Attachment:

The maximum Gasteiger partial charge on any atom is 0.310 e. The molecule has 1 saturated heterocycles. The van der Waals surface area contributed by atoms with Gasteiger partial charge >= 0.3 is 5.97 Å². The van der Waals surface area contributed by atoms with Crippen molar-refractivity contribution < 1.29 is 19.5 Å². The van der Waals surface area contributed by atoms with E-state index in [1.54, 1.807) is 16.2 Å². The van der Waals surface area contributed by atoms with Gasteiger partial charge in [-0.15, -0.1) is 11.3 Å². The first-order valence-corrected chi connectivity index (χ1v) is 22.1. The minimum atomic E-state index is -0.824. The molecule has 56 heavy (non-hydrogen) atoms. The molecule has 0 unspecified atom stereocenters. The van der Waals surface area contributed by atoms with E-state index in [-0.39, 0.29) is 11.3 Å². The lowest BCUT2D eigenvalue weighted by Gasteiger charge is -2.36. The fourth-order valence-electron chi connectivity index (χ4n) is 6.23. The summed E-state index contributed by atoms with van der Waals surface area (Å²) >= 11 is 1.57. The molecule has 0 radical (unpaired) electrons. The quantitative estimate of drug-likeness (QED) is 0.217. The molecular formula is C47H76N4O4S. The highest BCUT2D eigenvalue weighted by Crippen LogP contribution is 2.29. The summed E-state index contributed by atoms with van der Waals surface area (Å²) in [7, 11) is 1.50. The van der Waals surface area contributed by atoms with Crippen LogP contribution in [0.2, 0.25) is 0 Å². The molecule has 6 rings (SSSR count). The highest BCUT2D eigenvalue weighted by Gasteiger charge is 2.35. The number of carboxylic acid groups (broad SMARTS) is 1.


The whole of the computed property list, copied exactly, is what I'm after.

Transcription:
The maximum Gasteiger partial charge on any atom is 0.310 e. The molecule has 1 saturated heterocycles. The van der Waals surface area contributed by atoms with Gasteiger partial charge >= 0.3 is 5.97 Å². The van der Waals surface area contributed by atoms with Crippen molar-refractivity contribution < 1.29 is 19.5 Å². The van der Waals surface area contributed by atoms with E-state index in [1.54, 1.807) is 16.2 Å². The van der Waals surface area contributed by atoms with Gasteiger partial charge in [-0.15, -0.1) is 11.3 Å². The first-order valence-corrected chi connectivity index (χ1v) is 22.1. The minimum atomic E-state index is -0.824. The molecule has 56 heavy (non-hydrogen) atoms. The molecule has 0 unspecified atom stereocenters. The van der Waals surface area contributed by atoms with E-state index in [-0.39, 0.29) is 11.3 Å². The lowest BCUT2D eigenvalue weighted by Gasteiger charge is -2.36. The fourth-order valence-electron chi connectivity index (χ4n) is 6.23. The summed E-state index contributed by atoms with van der Waals surface area (Å²) >= 11 is 1.57. The molecule has 0 radical (unpaired) electrons. The quantitative estimate of drug-likeness (QED) is 0.217. The molecular formula is C47H76N4O4S. The highest BCUT2D eigenvalue weighted by Crippen LogP contribution is 2.29. The summed E-state index contributed by atoms with van der Waals surface area (Å²) in [7, 11) is 1.50. The van der Waals surface area contributed by atoms with Crippen LogP contribution in [0.2, 0.25) is 0 Å². The molecule has 6 rings (SSSR count). The highest BCUT2D eigenvalue weighted by Gasteiger charge is 2.35. The number of carboxylic acid groups (broad SMARTS) is 1.